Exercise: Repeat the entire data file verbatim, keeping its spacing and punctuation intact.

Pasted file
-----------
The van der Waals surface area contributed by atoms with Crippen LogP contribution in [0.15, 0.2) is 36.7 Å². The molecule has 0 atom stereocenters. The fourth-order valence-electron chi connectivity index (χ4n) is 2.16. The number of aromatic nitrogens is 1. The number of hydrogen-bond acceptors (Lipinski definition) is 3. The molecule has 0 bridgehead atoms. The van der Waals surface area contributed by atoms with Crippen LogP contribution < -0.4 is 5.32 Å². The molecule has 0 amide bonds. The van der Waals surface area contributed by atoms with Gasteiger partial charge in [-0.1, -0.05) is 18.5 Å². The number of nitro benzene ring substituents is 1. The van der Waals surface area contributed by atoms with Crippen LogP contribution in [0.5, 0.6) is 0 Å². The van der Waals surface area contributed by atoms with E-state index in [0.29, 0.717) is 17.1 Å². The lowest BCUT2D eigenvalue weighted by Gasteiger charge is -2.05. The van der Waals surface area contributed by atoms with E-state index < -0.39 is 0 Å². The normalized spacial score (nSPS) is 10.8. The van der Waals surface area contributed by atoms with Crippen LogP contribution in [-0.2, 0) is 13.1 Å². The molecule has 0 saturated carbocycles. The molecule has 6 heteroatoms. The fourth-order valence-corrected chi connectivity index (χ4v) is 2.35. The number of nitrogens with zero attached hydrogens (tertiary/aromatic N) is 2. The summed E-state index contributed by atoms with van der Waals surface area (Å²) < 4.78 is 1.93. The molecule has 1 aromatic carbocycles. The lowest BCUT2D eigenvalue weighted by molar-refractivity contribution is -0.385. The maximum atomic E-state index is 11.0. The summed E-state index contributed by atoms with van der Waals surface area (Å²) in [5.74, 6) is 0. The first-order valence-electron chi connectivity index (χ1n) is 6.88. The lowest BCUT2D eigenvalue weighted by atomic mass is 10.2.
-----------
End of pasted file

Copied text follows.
The van der Waals surface area contributed by atoms with Crippen LogP contribution in [0.15, 0.2) is 36.7 Å². The molecule has 0 atom stereocenters. The fourth-order valence-electron chi connectivity index (χ4n) is 2.16. The number of aromatic nitrogens is 1. The number of hydrogen-bond acceptors (Lipinski definition) is 3. The molecule has 0 bridgehead atoms. The van der Waals surface area contributed by atoms with Crippen LogP contribution < -0.4 is 5.32 Å². The molecule has 0 amide bonds. The van der Waals surface area contributed by atoms with Gasteiger partial charge in [-0.1, -0.05) is 18.5 Å². The number of nitro benzene ring substituents is 1. The van der Waals surface area contributed by atoms with Crippen LogP contribution in [0.5, 0.6) is 0 Å². The van der Waals surface area contributed by atoms with E-state index in [0.29, 0.717) is 17.1 Å². The lowest BCUT2D eigenvalue weighted by Gasteiger charge is -2.05. The van der Waals surface area contributed by atoms with E-state index < -0.39 is 0 Å². The normalized spacial score (nSPS) is 10.8. The van der Waals surface area contributed by atoms with Crippen LogP contribution in [-0.2, 0) is 13.1 Å². The molecule has 0 saturated carbocycles. The molecule has 6 heteroatoms. The fourth-order valence-corrected chi connectivity index (χ4v) is 2.35. The number of nitrogens with zero attached hydrogens (tertiary/aromatic N) is 2. The summed E-state index contributed by atoms with van der Waals surface area (Å²) < 4.78 is 1.93. The molecule has 1 aromatic carbocycles. The lowest BCUT2D eigenvalue weighted by molar-refractivity contribution is -0.385. The maximum atomic E-state index is 11.0. The summed E-state index contributed by atoms with van der Waals surface area (Å²) in [5.74, 6) is 0. The first-order valence-electron chi connectivity index (χ1n) is 6.88. The lowest BCUT2D eigenvalue weighted by atomic mass is 10.2.